If you’re looking for something to watch this weekend, I highly recommend renting the movie Midway.
Since I’ve been sick all week, I decided to treat myself. So I rented it last night.
[I don’t do comfort food; I do comfort movies]
Fact is, when Midway was first released last fall, I assumed it would be a typical Hollywood mess the way the 2001 film Pearl Harbor starring Ben Affleck was. Boy was that movie awful.
But a couple people whose opinion I trust said good things about Midway, so I thought I’d give it a shot.
And I’m really glad I did.
The Battle of Midway is also an important subplot in Herman Wouk’s masterful epic novel “War & Remembrance” (the sequel to “The Winds of War”). I’ve read those books so many times over the last thirty years, and every time I read the chapters on the Battle of Midway, I think to myself, “Boy would this make an incredible movie.”
And boy, does it.
Much like Wouk’s account, the film doesn’t just recount the American side of the story, but also gives us the perspective from the Japanese side (which means, prepare for subtitles). Doing that gives Midway much more breadth and depth than your typical Hollywood war picture.
Overall, the film is pretty accurate historically. There are some liberties, of course, as there always are when historical events become movies. But it sticks pretty close.
And though the film is about Midway, it also includes what leads up to that pivotal battle. The Pearl Harbor attack, the Battle of the Coral Sea – where the Japanese and American navies first face one another — and the Doolittle raid on Tokyo.
The special effects are amazing. The scene of the Pearl Harbor attack, for example, is horrifyingly breathtaking. All that black smoke and fire, the Zeroes diving down and firing on the men aboard the ships — it was like watching the real thing. And when the Arizona goes down, I actually found myself crying.
[I’m a girl, okay? Girls cry.]
The actual Midway battle takes up most of the last hour and it’s pretty pulse-pounding. There were points when I was tensing every muscle in my body as if doing so would somehow help the SBD Dauntless pilots avoid getting shot down while dive bombing their targets. I don’t know if I helped them any. But I gave it my best.
Though, I can’t say my terror of flying was helped by those scenes. If anything, it just confirmed for me that my terror is justified.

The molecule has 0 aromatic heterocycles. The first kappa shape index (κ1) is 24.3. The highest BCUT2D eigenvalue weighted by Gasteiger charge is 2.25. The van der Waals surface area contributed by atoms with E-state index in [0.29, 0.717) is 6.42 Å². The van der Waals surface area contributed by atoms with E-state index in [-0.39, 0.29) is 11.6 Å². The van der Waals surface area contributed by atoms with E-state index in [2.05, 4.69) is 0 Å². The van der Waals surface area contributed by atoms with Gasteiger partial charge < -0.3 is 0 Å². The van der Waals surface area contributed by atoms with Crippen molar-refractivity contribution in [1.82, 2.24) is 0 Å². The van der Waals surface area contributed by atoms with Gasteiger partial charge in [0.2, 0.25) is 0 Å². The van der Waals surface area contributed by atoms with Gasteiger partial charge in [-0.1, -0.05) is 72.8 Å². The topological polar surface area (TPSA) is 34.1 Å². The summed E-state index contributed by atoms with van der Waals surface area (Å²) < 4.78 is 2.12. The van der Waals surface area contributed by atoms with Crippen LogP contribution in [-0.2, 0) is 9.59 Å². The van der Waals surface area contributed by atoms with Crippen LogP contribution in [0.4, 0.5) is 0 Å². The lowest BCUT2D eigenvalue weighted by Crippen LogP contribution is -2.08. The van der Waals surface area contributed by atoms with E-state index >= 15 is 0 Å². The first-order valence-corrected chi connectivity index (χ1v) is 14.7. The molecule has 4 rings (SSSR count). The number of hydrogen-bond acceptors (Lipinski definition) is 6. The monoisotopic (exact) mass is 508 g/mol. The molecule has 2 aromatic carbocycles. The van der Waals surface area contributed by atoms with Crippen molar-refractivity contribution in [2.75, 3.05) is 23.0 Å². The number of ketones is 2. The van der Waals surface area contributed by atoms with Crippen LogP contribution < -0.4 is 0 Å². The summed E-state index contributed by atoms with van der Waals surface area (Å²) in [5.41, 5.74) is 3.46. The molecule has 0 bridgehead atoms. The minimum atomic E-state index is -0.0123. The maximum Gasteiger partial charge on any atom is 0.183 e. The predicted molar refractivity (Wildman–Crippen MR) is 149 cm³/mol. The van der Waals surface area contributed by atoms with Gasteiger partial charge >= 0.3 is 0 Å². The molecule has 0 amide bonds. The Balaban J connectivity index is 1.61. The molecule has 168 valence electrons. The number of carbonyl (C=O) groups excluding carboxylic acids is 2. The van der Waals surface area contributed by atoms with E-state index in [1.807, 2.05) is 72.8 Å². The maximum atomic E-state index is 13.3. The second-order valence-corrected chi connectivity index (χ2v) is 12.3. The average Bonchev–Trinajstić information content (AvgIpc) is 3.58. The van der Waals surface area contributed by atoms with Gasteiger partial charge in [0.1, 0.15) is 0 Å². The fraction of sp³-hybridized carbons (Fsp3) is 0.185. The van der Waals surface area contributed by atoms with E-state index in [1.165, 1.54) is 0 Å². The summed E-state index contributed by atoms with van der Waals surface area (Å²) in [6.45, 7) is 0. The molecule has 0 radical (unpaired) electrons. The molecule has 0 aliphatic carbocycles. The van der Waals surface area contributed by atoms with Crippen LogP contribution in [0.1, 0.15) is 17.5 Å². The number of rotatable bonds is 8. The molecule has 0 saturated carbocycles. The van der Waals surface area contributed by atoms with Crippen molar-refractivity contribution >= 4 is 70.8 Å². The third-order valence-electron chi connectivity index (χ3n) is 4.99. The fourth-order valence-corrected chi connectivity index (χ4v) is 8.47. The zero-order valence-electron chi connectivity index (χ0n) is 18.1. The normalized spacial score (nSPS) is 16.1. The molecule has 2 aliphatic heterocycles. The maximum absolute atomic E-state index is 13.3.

The film doesn’t waste a lot of time with silly side-romance stories like the dreadful Affleck Pearl Harbor did. We get some scenes with the aviators in Hawaii with their wives and children, but they’re used sparingly mostly to give the characters more depth.
And as much as I think Woody Harrelson is a prat, he does a great job as Chester Nimitz — the Navy Admiral who replaced Husband Kimmel as Commander in Chief of the Pacific Fleet after the Pearl Harbor attack.
Someone else who did a great job is Japanese actor Etsushi Toyokawa who played Admiral Yamamoto. I thought he was really impressive in the role.
But the central characters of Midway are the aviators. Though, in the beginning, I couldn’t keep straight who was who in the zoo. Probably if I watch Midway a half dozen times, I wouldn’t have trouble keeping track of them. But at the same time, not being able to keep track of them at the start of the film didn’t take away from the story at all. Plus, by the time the movie got to the Battle of Midway, I pretty much figured them out.
Midway is definitely worth renting – especially if you, like myself, are a fan of World War Two stories. It isn’t just some excuse to give whatever straw-haired beefcake actor all the girls are swooning over an excuse to put on a uniform and play a Navy aviator (you know, like Affleck’s Pearl Harbor was).
And maybe that’s why it didn’t bother me that I couldn’t keep track of them at first. They were a team – not just background players staying out of the way for some highly-paid superstar actor to preen in front of the cameras.
[Can you tell I really hated Pearl Harbor?]
This kept the focus on the real life men these actors were portraying. And they are portraying the actual heroes of Midway.
The film handles the story in a way that honors and respects the service and sacrifice of those men who had such a pivotal role in turning the tide of the Pacific war.
It’s rare for Hollywood to turn out a good movie nowadays. And Midway is definitely one of those rare gems that stands out like an aircraft carrier in a sea of Hollywood garbage.
I think you’ll really like it.
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